Friday, 10 September 2010

Science at the top of the media agenda – for all the wrong reasons.

For once science has been near the top of the media agenda this week and for all the wrong reasons. You can read others far more eloquent than I on the subject of Vince Cable’s speech and subsequent interviews and comments on the subject of cutting back on science spending. We have been campaigning for the retention of the Charity Research Support Fund (how could you not know dear reader) so that we could at least continue to fund research at the level we do now.

Now, not only is that under threat but the Government is threatening to cut back on science spending on research and possibly particularly on cancer – almost saying that because the charities have done so well they can opt out. Yes, this is a simplification but it makes the point.

In his speech he said “I want to lay down a challenge to the science and business communities today. That we come together, work together and plan a future together that makes the most of this country’s competitive advantages in financially difficult circumstances for the benefit of us all.” You would not think what would follow from this an announcement that the science budget would be cut – cut academic research and there is no one left with whom to collaborate.

I think that is a mistake, not because it will put scientists out of work but because we as a country have precious few natural resources to exploit: we are hardly a low cost manufacturer like China or India but what we still seem to have are talent and brains and we punch far above our weight in science and innovation. Unsurprisingly that is also what drives industry and ultimately the economy so that more companies/people pay tax. More taxes....... so obviously the sensible thing to do is to choke this at the source – cut the science budget.

But that wasn’t what sent me into full rant mode. What sent me into full rant mode was Vince Cable’s statement that “There was some estimate on the basis of surveys done recently that something in the order of 45 per cent of the research grants that were going through was to research that was not of excellent standard. So the bar will have to be raised”.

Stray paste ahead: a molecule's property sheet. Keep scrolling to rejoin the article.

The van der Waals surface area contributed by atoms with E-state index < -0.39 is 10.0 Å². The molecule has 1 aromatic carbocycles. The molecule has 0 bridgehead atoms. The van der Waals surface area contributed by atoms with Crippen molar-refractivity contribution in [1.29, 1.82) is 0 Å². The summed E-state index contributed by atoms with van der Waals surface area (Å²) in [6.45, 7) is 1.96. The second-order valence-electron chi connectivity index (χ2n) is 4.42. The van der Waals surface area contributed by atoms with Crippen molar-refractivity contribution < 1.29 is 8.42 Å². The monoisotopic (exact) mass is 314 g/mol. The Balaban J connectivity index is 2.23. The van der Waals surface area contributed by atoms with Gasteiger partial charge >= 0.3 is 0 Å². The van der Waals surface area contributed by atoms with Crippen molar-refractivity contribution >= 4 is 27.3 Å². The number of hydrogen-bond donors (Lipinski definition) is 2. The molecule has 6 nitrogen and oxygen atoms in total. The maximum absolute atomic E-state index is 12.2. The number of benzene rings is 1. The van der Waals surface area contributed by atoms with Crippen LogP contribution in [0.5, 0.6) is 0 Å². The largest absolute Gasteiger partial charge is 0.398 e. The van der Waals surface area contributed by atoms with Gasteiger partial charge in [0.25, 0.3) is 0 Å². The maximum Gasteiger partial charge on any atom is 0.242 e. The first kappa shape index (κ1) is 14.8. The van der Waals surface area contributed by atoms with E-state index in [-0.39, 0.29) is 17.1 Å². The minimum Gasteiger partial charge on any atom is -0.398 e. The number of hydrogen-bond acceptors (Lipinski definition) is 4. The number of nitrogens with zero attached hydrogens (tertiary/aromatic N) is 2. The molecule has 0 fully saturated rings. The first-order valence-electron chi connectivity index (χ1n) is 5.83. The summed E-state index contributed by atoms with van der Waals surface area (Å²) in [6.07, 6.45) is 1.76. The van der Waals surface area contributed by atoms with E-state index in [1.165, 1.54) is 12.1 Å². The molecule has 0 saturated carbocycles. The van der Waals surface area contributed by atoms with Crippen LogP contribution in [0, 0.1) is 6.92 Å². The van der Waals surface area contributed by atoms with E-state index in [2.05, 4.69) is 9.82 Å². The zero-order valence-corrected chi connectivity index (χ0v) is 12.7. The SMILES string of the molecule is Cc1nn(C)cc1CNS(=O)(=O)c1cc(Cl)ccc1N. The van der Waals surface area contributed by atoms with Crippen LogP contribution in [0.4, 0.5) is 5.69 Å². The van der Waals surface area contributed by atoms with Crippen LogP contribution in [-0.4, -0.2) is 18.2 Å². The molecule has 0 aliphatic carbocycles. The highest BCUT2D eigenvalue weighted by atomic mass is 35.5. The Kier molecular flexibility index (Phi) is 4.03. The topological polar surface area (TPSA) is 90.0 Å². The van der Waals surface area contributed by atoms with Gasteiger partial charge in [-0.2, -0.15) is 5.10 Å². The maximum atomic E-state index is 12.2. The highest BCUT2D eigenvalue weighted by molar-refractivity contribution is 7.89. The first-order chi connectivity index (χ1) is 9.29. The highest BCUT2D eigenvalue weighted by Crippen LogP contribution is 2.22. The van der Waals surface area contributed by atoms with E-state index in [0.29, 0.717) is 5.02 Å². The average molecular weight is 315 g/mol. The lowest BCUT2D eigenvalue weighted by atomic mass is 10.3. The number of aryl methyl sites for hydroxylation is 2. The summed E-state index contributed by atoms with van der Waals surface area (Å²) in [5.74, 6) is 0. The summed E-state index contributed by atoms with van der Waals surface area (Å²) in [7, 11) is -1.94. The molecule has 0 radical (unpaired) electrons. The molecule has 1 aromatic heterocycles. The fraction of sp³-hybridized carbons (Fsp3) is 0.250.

We are just finishing the trustees’ report for our accounts. In it we talk about how, in the past year, the percentage of grants funded against applications regrettably has reduced. This is not because the quality has declined but because the number of applications has increased significantly but the number we can afford to fund has not increased alongside this. A panel of international, external experts has judged the research as excellent as has our very eminent scientific advisory board – and yet the bar has been raised – again – so that some of these excellent pieces of research are not being funded. I am not sure how you can be more or less excellent but that is the territory we are in. Other funding bodies, including the research councils are no different.

Oh joy, oh rapture there is someone smarter and better qualified than me who said it for me – please read Dismisses internationally excellent research.

We know that the government is going to make cuts – make them but don’t pretend it is merely to slash the mediocre.

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